If we have stringent federal hate crime laws, why don’t they seem to be working as a deterrent?
Professor Andrew Hayashi of the University of Virginia School of Law says in a new paper that preventing hate crimes will require doing more to address the animus behind the acts — and using economics in a way that currently isn’t being applied.
Recent mass shootings involving Latino shoppers in El Paso and synagogue members in Pittsburgh have been among the most high-profile hate crimes — crimes in which people are physically harmed because they share (or are perceived to share) common characteristics such as sexual orientation, race or religion.
Hayashi wrote “The Law and Economics of Animus” in part, he said, because prejudiced people continue to lash out, and the current methods of addressing the problem aren’t working.
“I’ve long been interested in revisiting some of the traditional problems studied by law and economics scholars and tweaking the analysis to allow for goodwill among people and also understanding that sometimes there will be ill intent,” the professor said. “My own frustration with our political stalemate about how to deter hate crimes and the heightened significance of animus in constitutional litigation gave this work some urgency.”
Hayashi is the Class of 1948 Professor of Scholarly Research in Law and an expert in behavioral economics, which combines economics with psychology. He is also a McDonald Distinguished Fellow at the Center for the Study of Law and Religion at Emory University.
“The existence of animus is not an economics problem — it’s a spiritual or psychological problem,” Hayashi said. “But the fact that people act on their animus is an economics problem. Economics is about understanding how people respond to incentives, and so deterrence is a natural place for the use of economics.”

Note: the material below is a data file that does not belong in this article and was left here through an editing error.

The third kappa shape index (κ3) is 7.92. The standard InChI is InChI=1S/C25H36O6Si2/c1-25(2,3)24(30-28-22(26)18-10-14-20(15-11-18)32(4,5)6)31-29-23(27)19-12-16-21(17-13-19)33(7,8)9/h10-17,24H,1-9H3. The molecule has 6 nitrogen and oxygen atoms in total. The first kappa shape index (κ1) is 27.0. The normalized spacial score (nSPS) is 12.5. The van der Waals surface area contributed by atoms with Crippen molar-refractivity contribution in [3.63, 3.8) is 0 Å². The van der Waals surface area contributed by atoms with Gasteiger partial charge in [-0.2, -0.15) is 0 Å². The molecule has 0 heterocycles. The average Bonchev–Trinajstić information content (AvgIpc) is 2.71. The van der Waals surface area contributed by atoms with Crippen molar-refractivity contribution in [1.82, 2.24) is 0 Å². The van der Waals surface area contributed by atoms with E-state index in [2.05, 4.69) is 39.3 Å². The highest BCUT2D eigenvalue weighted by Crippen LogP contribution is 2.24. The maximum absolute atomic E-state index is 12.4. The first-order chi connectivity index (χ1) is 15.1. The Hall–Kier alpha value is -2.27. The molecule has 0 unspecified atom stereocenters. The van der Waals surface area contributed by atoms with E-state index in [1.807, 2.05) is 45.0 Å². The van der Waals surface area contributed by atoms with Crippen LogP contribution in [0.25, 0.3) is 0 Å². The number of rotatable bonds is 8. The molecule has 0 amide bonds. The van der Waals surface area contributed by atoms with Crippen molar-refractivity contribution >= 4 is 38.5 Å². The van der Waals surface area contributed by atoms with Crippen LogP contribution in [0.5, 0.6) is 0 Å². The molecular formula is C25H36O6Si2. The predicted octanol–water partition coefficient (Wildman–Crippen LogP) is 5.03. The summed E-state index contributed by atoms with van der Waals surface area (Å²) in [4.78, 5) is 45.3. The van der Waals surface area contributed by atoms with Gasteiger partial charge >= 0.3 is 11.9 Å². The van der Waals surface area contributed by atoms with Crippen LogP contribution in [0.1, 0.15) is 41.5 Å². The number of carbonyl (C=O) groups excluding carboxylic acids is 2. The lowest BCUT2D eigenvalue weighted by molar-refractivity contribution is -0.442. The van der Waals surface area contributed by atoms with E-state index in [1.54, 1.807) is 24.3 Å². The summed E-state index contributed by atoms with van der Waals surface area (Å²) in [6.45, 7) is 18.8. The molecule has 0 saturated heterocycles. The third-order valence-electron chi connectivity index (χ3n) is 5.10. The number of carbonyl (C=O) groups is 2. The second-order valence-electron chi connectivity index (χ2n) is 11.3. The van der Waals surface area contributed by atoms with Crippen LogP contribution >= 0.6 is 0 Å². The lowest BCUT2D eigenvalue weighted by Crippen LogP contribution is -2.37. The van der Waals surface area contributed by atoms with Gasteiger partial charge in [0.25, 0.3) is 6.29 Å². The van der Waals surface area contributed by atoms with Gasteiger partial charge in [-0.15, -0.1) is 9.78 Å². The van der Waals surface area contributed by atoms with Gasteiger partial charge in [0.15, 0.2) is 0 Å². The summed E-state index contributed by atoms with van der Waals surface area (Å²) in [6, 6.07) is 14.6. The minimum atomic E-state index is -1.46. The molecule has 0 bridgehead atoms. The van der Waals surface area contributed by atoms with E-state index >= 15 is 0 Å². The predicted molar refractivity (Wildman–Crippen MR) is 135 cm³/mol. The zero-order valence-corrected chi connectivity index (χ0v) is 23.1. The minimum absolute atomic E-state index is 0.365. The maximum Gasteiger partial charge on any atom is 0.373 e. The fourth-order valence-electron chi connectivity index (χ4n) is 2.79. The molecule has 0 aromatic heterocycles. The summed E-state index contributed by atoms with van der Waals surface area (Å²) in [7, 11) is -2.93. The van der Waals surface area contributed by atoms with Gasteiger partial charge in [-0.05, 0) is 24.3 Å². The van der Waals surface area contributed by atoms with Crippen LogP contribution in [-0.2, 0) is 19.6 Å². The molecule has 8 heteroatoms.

The solution he offers is twofold: make the enforcement of damages routine and in proportion to the animus, and promote community deterrence.
While the word “animus” is often thought of as meaning hostility because of its close association to the word “animosity,” in a legal sense the term simply means the intent with which something is done. The greater the intent to harm another or deter a right, in theory, the greater the culpability.
Forcing an offender to pay damages to his victim is the first prong of Hayashi’s plan, because it goes toward meaningfully countering the intent.
“States should make it easier to allow for damage recoveries in the case of hate crimes,” he said. “Damages are better than fines or imprisonment in this way. They are especially unpleasant for people with animus for their victims because it means paying money to the person they hate.”
Since Congress expanded the law in 2009, the Civil Rights Division of the Department of Justice has been given greater latitude to prosecute hate crimes, with federal judges having the discretion to tack on additional sentencing as compared to other, similar crimes. But in individual states the enforcement of damages, a civil remedy, has not been routine for myriad reasons — among them, evidentiary and procedural hurdles.